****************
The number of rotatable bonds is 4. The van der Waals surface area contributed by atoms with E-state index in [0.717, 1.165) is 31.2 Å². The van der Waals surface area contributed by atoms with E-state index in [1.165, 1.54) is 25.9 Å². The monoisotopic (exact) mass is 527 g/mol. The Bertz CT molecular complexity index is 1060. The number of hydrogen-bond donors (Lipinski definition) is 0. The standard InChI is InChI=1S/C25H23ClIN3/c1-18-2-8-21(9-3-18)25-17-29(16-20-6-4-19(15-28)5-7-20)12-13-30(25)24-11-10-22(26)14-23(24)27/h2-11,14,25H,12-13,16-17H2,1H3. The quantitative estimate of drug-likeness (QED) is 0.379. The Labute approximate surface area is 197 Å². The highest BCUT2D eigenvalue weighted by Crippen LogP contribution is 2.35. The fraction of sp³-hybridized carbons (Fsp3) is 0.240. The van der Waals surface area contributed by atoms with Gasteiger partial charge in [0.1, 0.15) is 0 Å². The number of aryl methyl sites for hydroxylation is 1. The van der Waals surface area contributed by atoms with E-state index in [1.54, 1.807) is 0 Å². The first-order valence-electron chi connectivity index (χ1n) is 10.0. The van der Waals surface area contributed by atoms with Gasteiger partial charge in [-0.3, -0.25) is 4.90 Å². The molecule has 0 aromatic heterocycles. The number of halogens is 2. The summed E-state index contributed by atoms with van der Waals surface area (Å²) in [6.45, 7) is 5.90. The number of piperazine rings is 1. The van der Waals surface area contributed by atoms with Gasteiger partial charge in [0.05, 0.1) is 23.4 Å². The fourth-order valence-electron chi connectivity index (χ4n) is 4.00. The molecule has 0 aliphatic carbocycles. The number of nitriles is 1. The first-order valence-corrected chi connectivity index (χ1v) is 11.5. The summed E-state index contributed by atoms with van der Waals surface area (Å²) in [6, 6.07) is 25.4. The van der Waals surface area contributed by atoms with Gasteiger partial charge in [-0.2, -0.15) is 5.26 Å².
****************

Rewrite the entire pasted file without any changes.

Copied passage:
The number of rotatable bonds is 4. The van der Waals surface area contributed by atoms with E-state index in [0.717, 1.165) is 31.2 Å². The van der Waals surface area contributed by atoms with E-state index in [1.165, 1.54) is 25.9 Å². The monoisotopic (exact) mass is 527 g/mol. The Bertz CT molecular complexity index is 1060. The number of hydrogen-bond donors (Lipinski definition) is 0. The standard InChI is InChI=1S/C25H23ClIN3/c1-18-2-8-21(9-3-18)25-17-29(16-20-6-4-19(15-28)5-7-20)12-13-30(25)24-11-10-22(26)14-23(24)27/h2-11,14,25H,12-13,16-17H2,1H3. The quantitative estimate of drug-likeness (QED) is 0.379. The Labute approximate surface area is 197 Å². The highest BCUT2D eigenvalue weighted by Crippen LogP contribution is 2.35. The fraction of sp³-hybridized carbons (Fsp3) is 0.240. The van der Waals surface area contributed by atoms with Gasteiger partial charge in [0.1, 0.15) is 0 Å². The number of aryl methyl sites for hydroxylation is 1. The van der Waals surface area contributed by atoms with E-state index in [1.54, 1.807) is 0 Å². The first-order valence-electron chi connectivity index (χ1n) is 10.0. The van der Waals surface area contributed by atoms with Gasteiger partial charge in [-0.3, -0.25) is 4.90 Å². The molecule has 0 aromatic heterocycles. The number of halogens is 2. The summed E-state index contributed by atoms with van der Waals surface area (Å²) in [6.45, 7) is 5.90. The number of piperazine rings is 1. The van der Waals surface area contributed by atoms with Gasteiger partial charge in [0.05, 0.1) is 23.4 Å². The fourth-order valence-electron chi connectivity index (χ4n) is 4.00. The molecule has 0 aliphatic carbocycles. The number of nitriles is 1. The first-order valence-corrected chi connectivity index (χ1v) is 11.5. The summed E-state index contributed by atoms with van der Waals surface area (Å²) in [6, 6.07) is 25.4. The van der Waals surface area contributed by atoms with Gasteiger partial charge in [-0.2, -0.15) is 5.26 Å².